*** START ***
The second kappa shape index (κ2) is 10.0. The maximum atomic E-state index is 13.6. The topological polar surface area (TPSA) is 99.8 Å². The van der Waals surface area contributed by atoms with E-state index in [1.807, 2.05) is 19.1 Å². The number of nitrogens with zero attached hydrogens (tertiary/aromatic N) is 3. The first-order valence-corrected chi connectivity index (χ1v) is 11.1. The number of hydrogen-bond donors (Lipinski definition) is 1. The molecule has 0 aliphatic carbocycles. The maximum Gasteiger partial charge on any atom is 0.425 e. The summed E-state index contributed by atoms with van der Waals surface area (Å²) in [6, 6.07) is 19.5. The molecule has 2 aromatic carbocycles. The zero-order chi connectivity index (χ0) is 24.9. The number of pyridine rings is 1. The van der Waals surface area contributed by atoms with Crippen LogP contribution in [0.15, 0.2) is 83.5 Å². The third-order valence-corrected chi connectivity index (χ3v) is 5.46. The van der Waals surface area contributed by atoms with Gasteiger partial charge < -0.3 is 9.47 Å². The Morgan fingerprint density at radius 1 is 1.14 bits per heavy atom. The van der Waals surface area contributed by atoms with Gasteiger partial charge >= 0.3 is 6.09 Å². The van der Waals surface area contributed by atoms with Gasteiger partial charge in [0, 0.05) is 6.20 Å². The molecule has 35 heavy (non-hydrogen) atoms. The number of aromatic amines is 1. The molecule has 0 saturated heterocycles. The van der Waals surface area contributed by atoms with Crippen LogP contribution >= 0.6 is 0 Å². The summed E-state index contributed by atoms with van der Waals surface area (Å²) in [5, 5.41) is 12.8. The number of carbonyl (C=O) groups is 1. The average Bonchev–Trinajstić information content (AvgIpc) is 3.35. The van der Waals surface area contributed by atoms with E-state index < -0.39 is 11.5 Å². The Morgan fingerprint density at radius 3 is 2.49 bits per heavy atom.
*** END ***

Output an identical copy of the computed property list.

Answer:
The second kappa shape index (κ2) is 10.0. The maximum atomic E-state index is 13.6. The topological polar surface area (TPSA) is 99.8 Å². The van der Waals surface area contributed by atoms with E-state index in [1.807, 2.05) is 19.1 Å². The number of nitrogens with zero attached hydrogens (tertiary/aromatic N) is 3. The first-order valence-corrected chi connectivity index (χ1v) is 11.1. The number of hydrogen-bond donors (Lipinski definition) is 1. The molecule has 0 aliphatic carbocycles. The maximum Gasteiger partial charge on any atom is 0.425 e. The summed E-state index contributed by atoms with van der Waals surface area (Å²) in [6, 6.07) is 19.5. The molecule has 2 aromatic carbocycles. The zero-order chi connectivity index (χ0) is 24.9. The number of pyridine rings is 1. The van der Waals surface area contributed by atoms with Crippen LogP contribution in [0.15, 0.2) is 83.5 Å². The third-order valence-corrected chi connectivity index (χ3v) is 5.46. The van der Waals surface area contributed by atoms with Gasteiger partial charge < -0.3 is 9.47 Å². The Morgan fingerprint density at radius 1 is 1.14 bits per heavy atom. The van der Waals surface area contributed by atoms with Gasteiger partial charge >= 0.3 is 6.09 Å². The van der Waals surface area contributed by atoms with Gasteiger partial charge in [0, 0.05) is 6.20 Å². The molecule has 35 heavy (non-hydrogen) atoms. The number of aromatic amines is 1. The molecule has 0 saturated heterocycles. The van der Waals surface area contributed by atoms with Crippen LogP contribution >= 0.6 is 0 Å². The summed E-state index contributed by atoms with van der Waals surface area (Å²) in [5, 5.41) is 12.8. The number of carbonyl (C=O) groups is 1. The average Bonchev–Trinajstić information content (AvgIpc) is 3.35. The van der Waals surface area contributed by atoms with E-state index < -0.39 is 11.5 Å². The Morgan fingerprint density at radius 3 is 2.49 bits per heavy atom.